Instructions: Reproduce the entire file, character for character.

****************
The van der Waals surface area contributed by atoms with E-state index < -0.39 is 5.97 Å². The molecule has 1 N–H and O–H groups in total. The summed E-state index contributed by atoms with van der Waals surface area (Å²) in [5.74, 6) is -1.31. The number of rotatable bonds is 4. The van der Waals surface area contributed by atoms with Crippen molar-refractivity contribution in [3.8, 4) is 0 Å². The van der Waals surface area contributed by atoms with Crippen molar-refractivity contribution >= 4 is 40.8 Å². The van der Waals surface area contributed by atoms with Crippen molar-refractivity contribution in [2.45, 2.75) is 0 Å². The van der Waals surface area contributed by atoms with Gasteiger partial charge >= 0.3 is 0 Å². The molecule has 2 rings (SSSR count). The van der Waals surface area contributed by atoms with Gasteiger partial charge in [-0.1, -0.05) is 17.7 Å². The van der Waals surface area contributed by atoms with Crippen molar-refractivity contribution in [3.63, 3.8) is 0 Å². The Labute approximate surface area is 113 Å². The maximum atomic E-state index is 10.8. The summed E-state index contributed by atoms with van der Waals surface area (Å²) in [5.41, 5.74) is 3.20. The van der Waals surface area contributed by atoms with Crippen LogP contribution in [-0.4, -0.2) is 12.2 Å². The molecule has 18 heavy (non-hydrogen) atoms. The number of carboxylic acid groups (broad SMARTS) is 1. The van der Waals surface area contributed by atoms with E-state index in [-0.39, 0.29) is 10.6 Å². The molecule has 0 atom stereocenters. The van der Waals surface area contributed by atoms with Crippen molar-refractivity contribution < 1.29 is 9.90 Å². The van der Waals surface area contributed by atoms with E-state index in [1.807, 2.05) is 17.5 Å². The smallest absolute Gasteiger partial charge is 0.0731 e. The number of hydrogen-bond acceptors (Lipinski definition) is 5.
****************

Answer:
The van der Waals surface area contributed by atoms with E-state index < -0.39 is 5.97 Å². The molecule has 1 N–H and O–H groups in total. The summed E-state index contributed by atoms with van der Waals surface area (Å²) in [5.74, 6) is -1.31. The number of rotatable bonds is 4. The van der Waals surface area contributed by atoms with Crippen molar-refractivity contribution in [3.8, 4) is 0 Å². The van der Waals surface area contributed by atoms with Crippen molar-refractivity contribution >= 4 is 40.8 Å². The van der Waals surface area contributed by atoms with Crippen molar-refractivity contribution in [2.45, 2.75) is 0 Å². The van der Waals surface area contributed by atoms with Gasteiger partial charge >= 0.3 is 0 Å². The molecule has 2 rings (SSSR count). The van der Waals surface area contributed by atoms with Gasteiger partial charge in [-0.1, -0.05) is 17.7 Å². The van der Waals surface area contributed by atoms with Crippen molar-refractivity contribution in [3.63, 3.8) is 0 Å². The Labute approximate surface area is 113 Å². The maximum atomic E-state index is 10.8. The summed E-state index contributed by atoms with van der Waals surface area (Å²) in [5.41, 5.74) is 3.20. The van der Waals surface area contributed by atoms with Crippen LogP contribution in [-0.4, -0.2) is 12.2 Å². The molecule has 18 heavy (non-hydrogen) atoms. The number of carboxylic acid groups (broad SMARTS) is 1. The van der Waals surface area contributed by atoms with E-state index in [-0.39, 0.29) is 10.6 Å². The molecule has 0 atom stereocenters. The van der Waals surface area contributed by atoms with Crippen molar-refractivity contribution < 1.29 is 9.90 Å². The van der Waals surface area contributed by atoms with E-state index in [1.807, 2.05) is 17.5 Å². The smallest absolute Gasteiger partial charge is 0.0731 e. The number of hydrogen-bond acceptors (Lipinski definition) is 5.